Alice Ruggles: Officers receive training following stalking investigation failures
An investigation into the actions of Northumbria Police before the murder of Alice Ruggles has concluded with management action and further training for two officers.
Ms Ruggles’ throat was cut by her former boyfriend Trimaan Dhillon – a serving soldier – after he broke into her Gateshead flat in October 2016. He was jailed for life in April last year.
It later emerged that the 24-year-old had contacted Northumbria Police to report unwanted contact from Dhillon – who had been subject to a restraining order after attacking a previous partner – multiple times prior to her death.
Ms Ruggles made her first call to the police, via 101, at 12.40am on October 1, 2016 and requested advice from the call-handler regarding Dhillon’s behaviour.
She reported several incidents of unwanted contact from her ex-partner and said that she had seen him outside her home.
The operator advised Ms Ruggles that she could report his behaviour as harassment, which she agreed to do, and an appointment was made for officers to visit her the following day.
During its investigation, the Independent Office for Police Conduct (IOPC) found that details given about Dhillon knocking at Ms Ruggles’s door and a text message confirming he had been outside her home were not recorded by the call-handler.
The following day, a police constable visited her home for two hours and took a statement.
Ms Ruggles informed the officer that on September 20 she told Dhillon to never contact her again, and since then his actions had scared and terrified her.
She also noted how on September 30, Dhillon brought flowers and chocolates to her home and left a voicemail on her phone saying that he didn’t want to kill her.
Dhillon was then issued with a Police Information Notice (PIN) for harassment to warn that he could be arrested if he contacted his ex-girlfriend again.
The police constable who visited Ms Ruggles arranged for a major at Dhillon’s barracks in Edinburgh to issue him with the PIN, despite national guidance stating that this should be done by a police officer in person.
The supervising police sergeant stated in an interview that they took this decision because it was timelier and would have more impact on Dhillon.
Ms Ruggles contacted Northumbria Police again on October 7 after receiving a letter and photograph from her ex-boyfriend, and the matter was recorded as a non-emergency breach of a PIN.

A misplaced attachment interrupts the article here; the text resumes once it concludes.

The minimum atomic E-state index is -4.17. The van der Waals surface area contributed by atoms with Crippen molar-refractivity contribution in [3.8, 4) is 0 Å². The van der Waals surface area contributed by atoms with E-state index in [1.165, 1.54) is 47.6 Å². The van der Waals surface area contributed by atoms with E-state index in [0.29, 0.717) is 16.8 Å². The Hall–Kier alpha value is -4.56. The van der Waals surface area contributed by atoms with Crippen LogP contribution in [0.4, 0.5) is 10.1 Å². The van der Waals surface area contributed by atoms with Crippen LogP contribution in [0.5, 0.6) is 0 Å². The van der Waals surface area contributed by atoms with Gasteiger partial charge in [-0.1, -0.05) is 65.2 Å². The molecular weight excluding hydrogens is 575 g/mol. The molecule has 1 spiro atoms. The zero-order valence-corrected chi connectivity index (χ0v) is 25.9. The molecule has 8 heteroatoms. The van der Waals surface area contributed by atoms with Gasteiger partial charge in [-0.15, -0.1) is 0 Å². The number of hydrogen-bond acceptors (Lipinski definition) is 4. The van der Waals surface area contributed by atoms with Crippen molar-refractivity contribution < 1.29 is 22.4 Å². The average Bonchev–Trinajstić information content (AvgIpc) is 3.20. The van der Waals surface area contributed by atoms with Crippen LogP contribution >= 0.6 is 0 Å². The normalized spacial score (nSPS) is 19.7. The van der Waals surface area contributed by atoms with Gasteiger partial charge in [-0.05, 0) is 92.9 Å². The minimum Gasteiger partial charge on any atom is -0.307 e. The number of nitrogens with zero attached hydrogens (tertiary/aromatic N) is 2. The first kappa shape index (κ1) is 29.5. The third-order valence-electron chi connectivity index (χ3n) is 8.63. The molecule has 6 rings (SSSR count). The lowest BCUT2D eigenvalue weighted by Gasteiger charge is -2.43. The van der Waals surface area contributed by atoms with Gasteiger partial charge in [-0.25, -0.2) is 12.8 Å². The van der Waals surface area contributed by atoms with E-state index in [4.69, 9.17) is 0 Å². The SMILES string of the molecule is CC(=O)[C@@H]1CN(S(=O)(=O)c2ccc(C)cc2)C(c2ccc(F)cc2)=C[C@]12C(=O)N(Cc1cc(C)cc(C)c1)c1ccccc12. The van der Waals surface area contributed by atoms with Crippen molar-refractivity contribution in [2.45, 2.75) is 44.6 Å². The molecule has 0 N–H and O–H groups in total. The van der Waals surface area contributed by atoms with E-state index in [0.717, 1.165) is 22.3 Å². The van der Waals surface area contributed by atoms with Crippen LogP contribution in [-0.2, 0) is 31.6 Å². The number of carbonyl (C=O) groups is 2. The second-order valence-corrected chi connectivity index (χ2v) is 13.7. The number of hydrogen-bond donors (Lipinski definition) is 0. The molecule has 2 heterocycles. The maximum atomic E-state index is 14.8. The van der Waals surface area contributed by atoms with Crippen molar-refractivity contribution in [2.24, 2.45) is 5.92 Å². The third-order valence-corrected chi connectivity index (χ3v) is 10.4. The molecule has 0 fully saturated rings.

She was then contacted by a new police constable who asked if she wanted to make a statement and have Dhillon arrested, which she declined.
This information was logged, but as a new crime, and the original officers who were dealing with the case were not informed of the new report.
The IOPC said College of Policing guidance states that the decision to arrest a suspect lies with the officer, and they should not ask victims this question.
Other than an email from Ms Ruggles and a voicemail from an investigating officer, there was no further contact between Northumbria Police and the victim before her murder on October 12.
Following the conclusion of its investigation, the IOPC found evidence of a case to answer for misconduct for a police constable for failing to appropriately investigate the report of Dhillon’s stalking, as well as a failure to comply with the force’s own stalking and harassment procedures.
It also found a case to answer for misconduct for a police sergeant for not properly supervising the constable during the investigation.
Both officers were dealt with via management action in the form of words of advice, and further training to develop their awareness when dealing with stalking and harassment.
IOPC regional director Miranda Biddle said: “Throughout our investigation they [Ms Ruggles’ family] have demonstrated great patience and understanding with a clear commitment to ensuring that lessons are learnt. I am grateful for their support to our investigation during their loss.
“I have offered our support to the Alice Ruggles Trust; anything we can do to assist in ensuring better understanding of the very serious crime of stalking and improving public confidence in how it is dealt with is of the utmost importance.”
Northumbria Police Assistant Chief Constable Rachel Bacon said that improvements had already been made in how the force deals with stalking and harassment.
She added: “Since Alice’s death it has been recognised nationally that changes need to be made in how police respond to reports of stalking and harassment to ensure officers understand the heightened risks associated with stalking behaviour.
“With the help of Alice’s family, who I have to commend for their continuing dignity and determination, significant improvements have been made in the way we deal with these types of offences.
“Their support and input has been vital in developing training that is now being used by other police forces and partners and for that I can’t thank them enough.”